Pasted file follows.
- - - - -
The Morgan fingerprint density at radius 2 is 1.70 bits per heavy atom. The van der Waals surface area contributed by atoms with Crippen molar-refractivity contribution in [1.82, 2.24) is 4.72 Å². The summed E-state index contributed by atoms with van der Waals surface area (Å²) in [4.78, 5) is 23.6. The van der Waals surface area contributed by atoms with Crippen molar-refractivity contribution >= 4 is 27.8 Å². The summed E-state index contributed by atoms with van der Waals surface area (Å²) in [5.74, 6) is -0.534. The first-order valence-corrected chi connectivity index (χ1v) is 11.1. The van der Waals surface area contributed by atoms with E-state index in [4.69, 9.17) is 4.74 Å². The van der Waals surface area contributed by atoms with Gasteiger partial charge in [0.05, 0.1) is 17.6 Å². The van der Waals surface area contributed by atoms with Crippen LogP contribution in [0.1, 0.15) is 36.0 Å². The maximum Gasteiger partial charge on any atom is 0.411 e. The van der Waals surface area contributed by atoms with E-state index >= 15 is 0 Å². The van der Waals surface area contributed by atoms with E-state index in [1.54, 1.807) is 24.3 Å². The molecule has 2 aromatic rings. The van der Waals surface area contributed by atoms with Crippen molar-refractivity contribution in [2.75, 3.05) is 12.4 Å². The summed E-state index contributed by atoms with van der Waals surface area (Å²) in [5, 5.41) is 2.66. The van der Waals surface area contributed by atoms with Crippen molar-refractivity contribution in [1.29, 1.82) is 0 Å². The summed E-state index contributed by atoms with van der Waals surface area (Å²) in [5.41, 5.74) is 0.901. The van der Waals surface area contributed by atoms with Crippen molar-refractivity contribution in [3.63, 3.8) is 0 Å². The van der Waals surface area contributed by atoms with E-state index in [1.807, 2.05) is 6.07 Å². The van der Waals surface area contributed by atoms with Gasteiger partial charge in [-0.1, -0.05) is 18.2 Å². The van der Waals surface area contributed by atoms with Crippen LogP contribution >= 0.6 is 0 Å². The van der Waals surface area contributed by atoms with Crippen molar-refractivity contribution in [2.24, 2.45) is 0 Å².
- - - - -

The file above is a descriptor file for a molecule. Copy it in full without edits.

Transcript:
The Morgan fingerprint density at radius 2 is 1.70 bits per heavy atom. The van der Waals surface area contributed by atoms with Crippen molar-refractivity contribution in [1.82, 2.24) is 4.72 Å². The summed E-state index contributed by atoms with van der Waals surface area (Å²) in [4.78, 5) is 23.6. The van der Waals surface area contributed by atoms with Crippen molar-refractivity contribution >= 4 is 27.8 Å². The summed E-state index contributed by atoms with van der Waals surface area (Å²) in [5.74, 6) is -0.534. The first-order valence-corrected chi connectivity index (χ1v) is 11.1. The van der Waals surface area contributed by atoms with E-state index in [4.69, 9.17) is 4.74 Å². The van der Waals surface area contributed by atoms with Gasteiger partial charge in [0.05, 0.1) is 17.6 Å². The van der Waals surface area contributed by atoms with Crippen LogP contribution in [0.1, 0.15) is 36.0 Å². The maximum Gasteiger partial charge on any atom is 0.411 e. The van der Waals surface area contributed by atoms with E-state index >= 15 is 0 Å². The van der Waals surface area contributed by atoms with E-state index in [1.54, 1.807) is 24.3 Å². The molecule has 2 aromatic rings. The van der Waals surface area contributed by atoms with Crippen molar-refractivity contribution in [2.75, 3.05) is 12.4 Å². The summed E-state index contributed by atoms with van der Waals surface area (Å²) in [5, 5.41) is 2.66. The van der Waals surface area contributed by atoms with Crippen molar-refractivity contribution in [1.29, 1.82) is 0 Å². The summed E-state index contributed by atoms with van der Waals surface area (Å²) in [5.41, 5.74) is 0.901. The van der Waals surface area contributed by atoms with Crippen molar-refractivity contribution in [3.63, 3.8) is 0 Å². The van der Waals surface area contributed by atoms with E-state index in [1.807, 2.05) is 6.07 Å². The van der Waals surface area contributed by atoms with Gasteiger partial charge in [-0.1, -0.05) is 18.2 Å². The van der Waals surface area contributed by atoms with Crippen LogP contribution >= 0.6 is 0 Å². The van der Waals surface area contributed by atoms with Crippen molar-refractivity contribution in [2.24, 2.45) is 0 Å².